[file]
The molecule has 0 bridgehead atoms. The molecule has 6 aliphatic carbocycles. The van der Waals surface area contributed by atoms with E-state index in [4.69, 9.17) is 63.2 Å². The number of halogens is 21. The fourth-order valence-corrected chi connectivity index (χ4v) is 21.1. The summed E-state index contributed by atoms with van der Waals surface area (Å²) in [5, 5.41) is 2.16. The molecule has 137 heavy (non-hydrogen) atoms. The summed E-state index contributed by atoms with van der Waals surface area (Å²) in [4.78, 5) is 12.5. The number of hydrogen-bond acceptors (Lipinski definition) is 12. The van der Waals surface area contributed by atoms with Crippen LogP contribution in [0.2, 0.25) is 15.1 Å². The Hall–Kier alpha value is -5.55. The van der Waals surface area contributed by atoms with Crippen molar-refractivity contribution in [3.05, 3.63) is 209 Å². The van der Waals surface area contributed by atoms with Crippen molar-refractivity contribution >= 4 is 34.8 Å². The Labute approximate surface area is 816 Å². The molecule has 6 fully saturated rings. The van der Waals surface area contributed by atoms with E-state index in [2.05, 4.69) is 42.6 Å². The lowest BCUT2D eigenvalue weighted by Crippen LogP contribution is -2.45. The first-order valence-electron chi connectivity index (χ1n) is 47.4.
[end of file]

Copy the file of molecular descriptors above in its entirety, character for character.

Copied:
The molecule has 0 bridgehead atoms. The molecule has 6 aliphatic carbocycles. The van der Waals surface area contributed by atoms with E-state index in [4.69, 9.17) is 63.2 Å². The number of halogens is 21. The fourth-order valence-corrected chi connectivity index (χ4v) is 21.1. The summed E-state index contributed by atoms with van der Waals surface area (Å²) in [5, 5.41) is 2.16. The molecule has 137 heavy (non-hydrogen) atoms. The summed E-state index contributed by atoms with van der Waals surface area (Å²) in [4.78, 5) is 12.5. The number of hydrogen-bond acceptors (Lipinski definition) is 12. The van der Waals surface area contributed by atoms with Crippen LogP contribution in [0.2, 0.25) is 15.1 Å². The Hall–Kier alpha value is -5.55. The van der Waals surface area contributed by atoms with Crippen molar-refractivity contribution in [3.05, 3.63) is 209 Å². The van der Waals surface area contributed by atoms with Crippen molar-refractivity contribution >= 4 is 34.8 Å². The Labute approximate surface area is 816 Å². The molecule has 6 fully saturated rings. The van der Waals surface area contributed by atoms with E-state index in [2.05, 4.69) is 42.6 Å². The lowest BCUT2D eigenvalue weighted by Crippen LogP contribution is -2.45. The first-order valence-electron chi connectivity index (χ1n) is 47.4.